If on one side, you hold only Bitcoin and would never touch a stable coin/CBDC, you take all of the risk related to the underlying asset – up or down. If you had bought in 2015 at $200 and were holding now at $24,000 US, the risk of loss is virtually nil. But if you bought at $20,000 and are holding here at ~$24,000 US, the question is what is the best move?

Selling Bitcoin carries tax consequences, as it is taxed as a capital gain in most jurisdictions. But similarly, holding through a 50% drawdown carries large financial and emotional consequences. The average person is not a trader. This interplay between the top digital assets and fiat currencies lies at the heart of the future – in whatever shape it may take – of Blockchain Banking.

Blockchain Entering the Banking Sector

(Multi-trillion dollar asset manager) Blackrock recently announced a partnership with Coinbase to enable its clients to purchase Bitcoin in the form of a private trust. Some European banks have also recently announced they would offer custodian services to clients, meaning those digital assets held there are ‘guaranteed.’ They won’t disappear like they could on an exchange that disappears overnight, as we have seen happen many times in many different countries through the lifespan of ‘crypto.’

Many Bitcoiners would admonish the term blockchain in relation to Bitcoin due to the fact it has been used maliciously by many scammers and amateurs in the form of token sales, unregistered securities, and other unscrupulous use cases. But the key point here is the trend. As it is still unclear that Bitcoin will be the long-term winner in the space. Right now, it is the crown jewel of the digital asset space with a market cap of ~$500 Billion.

When you put your money into Bitcoin it is secured by the network of miners on the Bitcoin blockchain; if you hold your Bitcoin on a wallet, your password, private key and 12-word (or 24) seed phrase are your security mechanisms to ensure your Bitcoin are yours. Lose those and there is nobody on the planet that can retrieve them for you. They are stored purely on the blockchain.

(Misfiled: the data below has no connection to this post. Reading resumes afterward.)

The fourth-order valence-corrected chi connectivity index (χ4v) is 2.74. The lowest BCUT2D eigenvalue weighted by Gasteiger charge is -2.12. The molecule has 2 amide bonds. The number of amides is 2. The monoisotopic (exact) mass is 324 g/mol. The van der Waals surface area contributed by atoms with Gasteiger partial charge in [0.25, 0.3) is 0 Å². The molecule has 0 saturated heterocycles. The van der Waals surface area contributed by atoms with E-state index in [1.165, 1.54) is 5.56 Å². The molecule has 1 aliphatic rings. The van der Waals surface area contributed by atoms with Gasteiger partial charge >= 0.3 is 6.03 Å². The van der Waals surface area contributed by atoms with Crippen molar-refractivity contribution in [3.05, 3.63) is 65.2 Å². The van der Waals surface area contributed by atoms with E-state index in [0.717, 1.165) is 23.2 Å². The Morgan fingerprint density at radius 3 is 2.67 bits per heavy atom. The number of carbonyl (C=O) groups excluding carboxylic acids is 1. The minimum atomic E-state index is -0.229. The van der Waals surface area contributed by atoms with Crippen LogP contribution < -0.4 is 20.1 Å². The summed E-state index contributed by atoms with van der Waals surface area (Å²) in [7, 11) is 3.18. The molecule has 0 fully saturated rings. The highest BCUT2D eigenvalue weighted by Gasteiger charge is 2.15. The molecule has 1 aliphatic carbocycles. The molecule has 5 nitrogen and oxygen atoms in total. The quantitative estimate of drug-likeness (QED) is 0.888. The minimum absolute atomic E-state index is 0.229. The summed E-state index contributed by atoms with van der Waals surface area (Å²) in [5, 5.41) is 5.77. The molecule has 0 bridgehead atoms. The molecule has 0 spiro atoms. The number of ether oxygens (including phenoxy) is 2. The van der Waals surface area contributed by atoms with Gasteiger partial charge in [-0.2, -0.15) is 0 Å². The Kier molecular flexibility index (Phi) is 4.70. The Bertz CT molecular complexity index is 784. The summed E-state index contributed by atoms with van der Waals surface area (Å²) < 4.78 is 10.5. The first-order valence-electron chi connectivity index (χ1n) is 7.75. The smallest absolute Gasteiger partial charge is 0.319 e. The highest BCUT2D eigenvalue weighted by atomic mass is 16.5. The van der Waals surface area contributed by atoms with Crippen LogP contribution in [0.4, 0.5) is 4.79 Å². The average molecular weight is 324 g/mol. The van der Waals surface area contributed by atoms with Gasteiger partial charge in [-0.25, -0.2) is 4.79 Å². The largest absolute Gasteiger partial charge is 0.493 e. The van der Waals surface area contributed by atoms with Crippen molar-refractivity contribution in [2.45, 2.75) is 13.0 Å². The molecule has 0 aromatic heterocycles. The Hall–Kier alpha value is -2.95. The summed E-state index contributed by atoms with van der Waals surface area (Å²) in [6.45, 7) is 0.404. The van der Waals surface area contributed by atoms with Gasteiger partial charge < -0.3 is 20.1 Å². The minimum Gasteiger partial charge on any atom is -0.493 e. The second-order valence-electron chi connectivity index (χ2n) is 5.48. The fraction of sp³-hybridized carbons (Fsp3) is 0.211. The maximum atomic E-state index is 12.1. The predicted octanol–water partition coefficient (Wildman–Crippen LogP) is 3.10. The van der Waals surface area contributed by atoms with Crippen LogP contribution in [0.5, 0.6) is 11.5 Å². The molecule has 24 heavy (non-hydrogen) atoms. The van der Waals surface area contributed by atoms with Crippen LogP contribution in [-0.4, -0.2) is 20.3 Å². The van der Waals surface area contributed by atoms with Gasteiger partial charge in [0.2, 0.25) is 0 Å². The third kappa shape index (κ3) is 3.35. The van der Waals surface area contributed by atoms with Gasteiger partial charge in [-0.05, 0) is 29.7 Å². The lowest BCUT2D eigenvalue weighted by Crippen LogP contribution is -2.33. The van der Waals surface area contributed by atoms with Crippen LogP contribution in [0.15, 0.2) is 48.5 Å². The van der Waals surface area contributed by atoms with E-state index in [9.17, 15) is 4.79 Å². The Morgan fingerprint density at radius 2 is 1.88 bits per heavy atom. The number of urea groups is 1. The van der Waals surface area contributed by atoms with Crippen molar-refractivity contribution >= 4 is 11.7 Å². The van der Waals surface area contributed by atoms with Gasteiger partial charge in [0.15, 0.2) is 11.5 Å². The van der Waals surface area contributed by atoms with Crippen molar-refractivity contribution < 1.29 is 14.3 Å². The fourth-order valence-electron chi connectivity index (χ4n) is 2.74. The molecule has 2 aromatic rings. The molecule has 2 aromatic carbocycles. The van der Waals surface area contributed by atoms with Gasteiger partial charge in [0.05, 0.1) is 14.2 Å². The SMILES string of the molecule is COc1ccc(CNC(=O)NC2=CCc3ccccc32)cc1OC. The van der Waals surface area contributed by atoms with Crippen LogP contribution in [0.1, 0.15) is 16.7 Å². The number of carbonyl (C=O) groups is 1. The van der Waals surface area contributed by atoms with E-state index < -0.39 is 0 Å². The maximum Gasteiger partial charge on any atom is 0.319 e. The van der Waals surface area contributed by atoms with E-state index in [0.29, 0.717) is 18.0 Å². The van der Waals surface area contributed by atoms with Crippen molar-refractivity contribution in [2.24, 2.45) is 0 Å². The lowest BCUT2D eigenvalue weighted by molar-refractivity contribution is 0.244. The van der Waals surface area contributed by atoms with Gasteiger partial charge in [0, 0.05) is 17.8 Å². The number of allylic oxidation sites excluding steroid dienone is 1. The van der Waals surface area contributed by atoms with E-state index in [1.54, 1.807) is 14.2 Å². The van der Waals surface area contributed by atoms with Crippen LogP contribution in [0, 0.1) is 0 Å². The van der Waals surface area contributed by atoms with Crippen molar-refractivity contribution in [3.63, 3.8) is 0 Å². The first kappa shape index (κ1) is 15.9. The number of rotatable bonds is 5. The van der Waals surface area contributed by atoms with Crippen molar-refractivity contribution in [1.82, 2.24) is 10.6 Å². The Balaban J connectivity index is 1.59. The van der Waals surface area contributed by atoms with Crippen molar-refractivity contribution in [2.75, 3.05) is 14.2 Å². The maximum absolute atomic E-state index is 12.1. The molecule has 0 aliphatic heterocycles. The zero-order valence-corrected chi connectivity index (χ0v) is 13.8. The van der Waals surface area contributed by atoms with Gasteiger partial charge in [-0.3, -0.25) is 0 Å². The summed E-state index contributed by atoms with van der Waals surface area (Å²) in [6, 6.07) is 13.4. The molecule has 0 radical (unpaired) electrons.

Seed Phrase example: New Tech – Blockchain

As we imagine bankers and banks themselves looking at not only the value stored in Bitcoin and the cryptocurrency space as a whole (currently ~$1 Trillion USD in aggregate), it is clear that this mechanism will not hold-up long-term. Not to mention KYC (Know Your Customer) and AML (Anti Money Laundering) regulations.

Bitcoin is the outlaw of the space and will always be that way while it is considered #1. But if a customer at a bank wants Bitcoin through their bank, the bank itself will be the custodian. There are practical reasons why a customer would want to do this. Imagine individuals with several million in assets who want exposure to digital assets and/or currencies; many don’t want the headache and/or exposure to self-custody. ‘Storing’ their digital assets like Bitcoin at the bank suits them just fine, as they will not see a need to use them for daily/monthly cashflow purposes. This is much different to say a 20 year old who’s “savings” are partially or fully allocated into digital assets of one form or another.

As discussed in the Future Banking Business Model post, banks make A LOT of money through lending out against assets they have on their balance sheet. It suits them just fine to offer ‘blockchain assets’ to which they can further lend against. The bank itself has to manage the private keys and practical elements related to order execution, custody, etc. just as they do with equities and/or forex.

The difference is that challenger banks can also get into this space (and some like Revolut already have in a big way) and will do so in a way that distances themselves from Big Banks. What if, for example, a member of Gen Z holds half of their liquid assets in digital currencies like Bitcoin and Ether?